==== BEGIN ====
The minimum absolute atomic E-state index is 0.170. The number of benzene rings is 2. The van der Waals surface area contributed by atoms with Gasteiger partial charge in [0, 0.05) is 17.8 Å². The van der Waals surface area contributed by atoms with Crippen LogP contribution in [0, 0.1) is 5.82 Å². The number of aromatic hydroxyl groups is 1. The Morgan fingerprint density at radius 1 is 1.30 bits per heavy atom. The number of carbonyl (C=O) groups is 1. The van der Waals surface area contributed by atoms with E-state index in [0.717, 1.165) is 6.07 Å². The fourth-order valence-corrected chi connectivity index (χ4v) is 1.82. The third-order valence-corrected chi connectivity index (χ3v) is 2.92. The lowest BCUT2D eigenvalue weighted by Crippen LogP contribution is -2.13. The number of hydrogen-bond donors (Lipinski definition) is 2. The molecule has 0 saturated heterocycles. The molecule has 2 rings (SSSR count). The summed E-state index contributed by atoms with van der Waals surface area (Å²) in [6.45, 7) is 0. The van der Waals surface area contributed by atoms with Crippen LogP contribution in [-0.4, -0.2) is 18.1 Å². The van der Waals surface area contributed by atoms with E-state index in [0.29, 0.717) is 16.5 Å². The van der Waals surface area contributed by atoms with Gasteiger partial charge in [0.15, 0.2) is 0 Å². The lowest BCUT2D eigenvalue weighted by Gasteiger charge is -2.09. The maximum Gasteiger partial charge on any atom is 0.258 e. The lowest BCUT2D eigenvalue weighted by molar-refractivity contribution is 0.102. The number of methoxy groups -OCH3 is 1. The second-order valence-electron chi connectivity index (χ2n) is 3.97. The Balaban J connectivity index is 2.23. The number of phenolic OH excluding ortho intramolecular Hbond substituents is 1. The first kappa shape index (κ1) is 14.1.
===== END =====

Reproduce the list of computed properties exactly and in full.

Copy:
The minimum absolute atomic E-state index is 0.170. The number of benzene rings is 2. The van der Waals surface area contributed by atoms with Gasteiger partial charge in [0, 0.05) is 17.8 Å². The van der Waals surface area contributed by atoms with Crippen LogP contribution in [0, 0.1) is 5.82 Å². The number of aromatic hydroxyl groups is 1. The Morgan fingerprint density at radius 1 is 1.30 bits per heavy atom. The number of carbonyl (C=O) groups is 1. The van der Waals surface area contributed by atoms with E-state index in [0.717, 1.165) is 6.07 Å². The fourth-order valence-corrected chi connectivity index (χ4v) is 1.82. The third-order valence-corrected chi connectivity index (χ3v) is 2.92. The lowest BCUT2D eigenvalue weighted by Crippen LogP contribution is -2.13. The number of hydrogen-bond donors (Lipinski definition) is 2. The molecule has 0 saturated heterocycles. The molecule has 2 rings (SSSR count). The summed E-state index contributed by atoms with van der Waals surface area (Å²) in [6.45, 7) is 0. The van der Waals surface area contributed by atoms with Crippen LogP contribution in [-0.4, -0.2) is 18.1 Å². The van der Waals surface area contributed by atoms with E-state index in [0.29, 0.717) is 16.5 Å². The van der Waals surface area contributed by atoms with Gasteiger partial charge in [0.15, 0.2) is 0 Å². The lowest BCUT2D eigenvalue weighted by Gasteiger charge is -2.09. The maximum Gasteiger partial charge on any atom is 0.258 e. The lowest BCUT2D eigenvalue weighted by molar-refractivity contribution is 0.102. The number of methoxy groups -OCH3 is 1. The second-order valence-electron chi connectivity index (χ2n) is 3.97. The Balaban J connectivity index is 2.23. The number of phenolic OH excluding ortho intramolecular Hbond substituents is 1. The first kappa shape index (κ1) is 14.1.